What a Design System looks like

I wrote recently about how design systems were coming to the enterprise. This really isn’t just a movement confined to the enterprise, for sure. In truth, the design systems movement has been in full swing for quite a bit. With the continued growth of responsive design, the requirement for flexible systems of components is becoming even more important.

So, what does a Design System look like?

Modern day design systems take on the appearance of tools like Twitter’s Bootstrap or Zurb’s Foundation. Responsive, systems of components and utilities that make building skinnable web applications rapid and more flexible.

Looking at our designs from the perspective of having a toolbox of a pre-defined interface and interaction patterns, provides new advantages to both creative and interaction designers as well as front-end engineers.

For creatives, they get the responsibility of forging a new path. Taking design truly in a new direction from print to digital by creating new tools, workflows and approaches to living design.

For the engineers, they also get the additional responsibility of defining what true client-side application structure looks like and how we address performance and accessibility concerns in a multi-device world.

Building blocks of a Design System

Design systems are composed of a series of pieces that, when assembled, create an entire system. There are 5 basic building blocks to a design system:

  1. Elements
  2. Modules
  3. Patterns
  4. Layouts
  5. Pages

If you happen to be asking, “Hey buddy, where’s the content?” Don’t worry. It’s in there, spread between the different pieces. Design Systems give content strategists an enormous challenge of getting clients and stakeholders to understand and learn content structures and patterns in a brand new way. Karen McGrane does amazing work in this area, and has a great book that everyone in this field should read called Content Strategy for Mobile.


Elements are the core, fundamental piece that everything in the system originates from. When we talk about “elements”, we’re talking about things of an elemental nature. Color patterns, font families, font baselines, etc. These elements define the foundation that all things come from.

A great designer and design thinker, in my view (Brian Williams), shared with me recently a metaphor that perfectly describes elements. Imagine you have in your hand a painter’s palette. You have a tube of red paint (an element) and a tube of yellow paint (another element). If we take the red paint and the yellow paint and combine them together, we get a combination of elements that create orange. Orange is can also be thought of as a Module.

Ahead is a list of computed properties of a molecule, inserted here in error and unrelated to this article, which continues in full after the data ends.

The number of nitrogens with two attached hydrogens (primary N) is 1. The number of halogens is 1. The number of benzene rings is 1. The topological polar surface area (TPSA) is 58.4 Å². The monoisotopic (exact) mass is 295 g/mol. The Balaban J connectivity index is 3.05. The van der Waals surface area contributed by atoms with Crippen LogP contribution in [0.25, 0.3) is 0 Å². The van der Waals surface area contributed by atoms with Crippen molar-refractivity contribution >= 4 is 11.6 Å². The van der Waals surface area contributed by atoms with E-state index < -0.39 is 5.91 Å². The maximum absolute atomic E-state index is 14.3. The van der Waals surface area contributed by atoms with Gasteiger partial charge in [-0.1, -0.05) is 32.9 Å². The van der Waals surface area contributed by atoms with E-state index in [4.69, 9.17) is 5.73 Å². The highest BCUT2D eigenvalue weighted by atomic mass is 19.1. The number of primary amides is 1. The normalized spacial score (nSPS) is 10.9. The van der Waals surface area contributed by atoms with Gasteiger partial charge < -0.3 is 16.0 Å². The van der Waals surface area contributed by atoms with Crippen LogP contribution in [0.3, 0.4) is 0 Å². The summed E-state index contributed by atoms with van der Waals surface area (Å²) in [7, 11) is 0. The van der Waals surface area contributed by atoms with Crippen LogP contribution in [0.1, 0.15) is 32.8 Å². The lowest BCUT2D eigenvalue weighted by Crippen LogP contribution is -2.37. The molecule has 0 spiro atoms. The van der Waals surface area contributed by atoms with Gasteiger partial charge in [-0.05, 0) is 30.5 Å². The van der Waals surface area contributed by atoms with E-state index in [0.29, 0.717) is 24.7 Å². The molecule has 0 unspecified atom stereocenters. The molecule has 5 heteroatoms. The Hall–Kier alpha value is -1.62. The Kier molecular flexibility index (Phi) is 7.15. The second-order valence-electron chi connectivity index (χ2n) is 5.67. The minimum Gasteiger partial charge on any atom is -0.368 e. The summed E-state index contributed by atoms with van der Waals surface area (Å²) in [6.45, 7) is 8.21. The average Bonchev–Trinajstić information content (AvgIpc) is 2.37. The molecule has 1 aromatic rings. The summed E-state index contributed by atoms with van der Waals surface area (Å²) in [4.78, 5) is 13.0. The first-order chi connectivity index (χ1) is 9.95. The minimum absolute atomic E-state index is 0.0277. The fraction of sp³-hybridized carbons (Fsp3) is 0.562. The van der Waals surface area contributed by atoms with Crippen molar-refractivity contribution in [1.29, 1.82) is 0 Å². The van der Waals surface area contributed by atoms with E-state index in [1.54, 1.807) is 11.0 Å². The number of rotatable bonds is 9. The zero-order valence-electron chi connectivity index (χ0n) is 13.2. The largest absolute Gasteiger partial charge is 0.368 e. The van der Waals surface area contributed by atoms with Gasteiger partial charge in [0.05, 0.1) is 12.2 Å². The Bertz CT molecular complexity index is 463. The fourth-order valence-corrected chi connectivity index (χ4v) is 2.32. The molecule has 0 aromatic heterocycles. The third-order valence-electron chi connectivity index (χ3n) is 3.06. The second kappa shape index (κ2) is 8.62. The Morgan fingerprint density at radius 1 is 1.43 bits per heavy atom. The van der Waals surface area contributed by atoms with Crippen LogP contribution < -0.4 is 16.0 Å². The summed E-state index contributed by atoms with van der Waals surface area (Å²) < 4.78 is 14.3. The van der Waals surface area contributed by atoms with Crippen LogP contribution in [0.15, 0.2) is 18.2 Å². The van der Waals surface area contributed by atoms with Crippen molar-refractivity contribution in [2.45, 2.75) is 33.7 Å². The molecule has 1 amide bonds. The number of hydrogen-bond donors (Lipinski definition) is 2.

The thing or a widget that elements combine together to form, is a Module. On the web, a great example of a module is one used by Brad Frost, a search form. There are numerous elements involved: a label, a form element, a form button, perhaps an icon. Multiple elements coming together to form a module.

Modules give us, as front-end creators, the ability to focus on addressing core, common objectives. It gives us the opportunity to focus on a particular outcome for a particular piece. The other exciting thing about modules, is that they are the pieces that become our building blocks which help to compose larger Patterns.


Taking a selection of elements and modules and aligning them together to make a single piece — say a masthead — defines a Pattern. Using the example of a masthead (or site header), we would start to see a wide selection of modules come into play.

Most definitely a logo element and a navigation module of some kind. Perhaps a search module like in our example above. Maybe a social module of some kind. Now, the pieces that we focused on defining as elements and modules can be used to assemble something greater, a Pattern. Patterns start to really show the power of design systems when they join together to create reusuable Layouts.


Layouts are reusuable collections of patterns, modules and elements that form an overall HTML document layout, or template. Layouts give context to everything that we’ve been focusing on before. All of the individual outcomes that we’ve designed and engineered come together to create a larger outcome.

By allowing the system to be controlled by layout templates, you can expertly craft a user journey and beautifully design the pieces that really matter. The focus, research and background should be in the library so that you don’t have to worry about what the button color is, or what font-size the caption should be. This repeated use of common patterns enables the folks building the live content the ability to rapidly create Pages.


Pages are the culmination of the design system. The rendered HTML, along with the CSS and JavaScript necessary to power the collection of various elements, modules, patterns, layouts and content structures. By allowing the design system to drive the application of the web project, you can free your creative designers, interaction designers and front-end designers and engineers to innovate.

In addition to the boost in creativity and innovation, clients and stakeholders are going to be thrilled because they can now start generating accessible, responsive, semantic, performant pages efficiently and quickly. The immediate boost to A/B testing alone is astronomical. Creating quickly composable layouts and pages opens up new avenues of user interaction.

Design Systems are quite beautiful

While at first they can seem constraining, design systems are in fact quite beautiful. A design system provides so many advantages for everyone involved. They help to build collaboration. They help to increase efficiency. They help to allow for innovation. They also give us the necessary structure and standards that are required in this day and age of multi-device responsive design.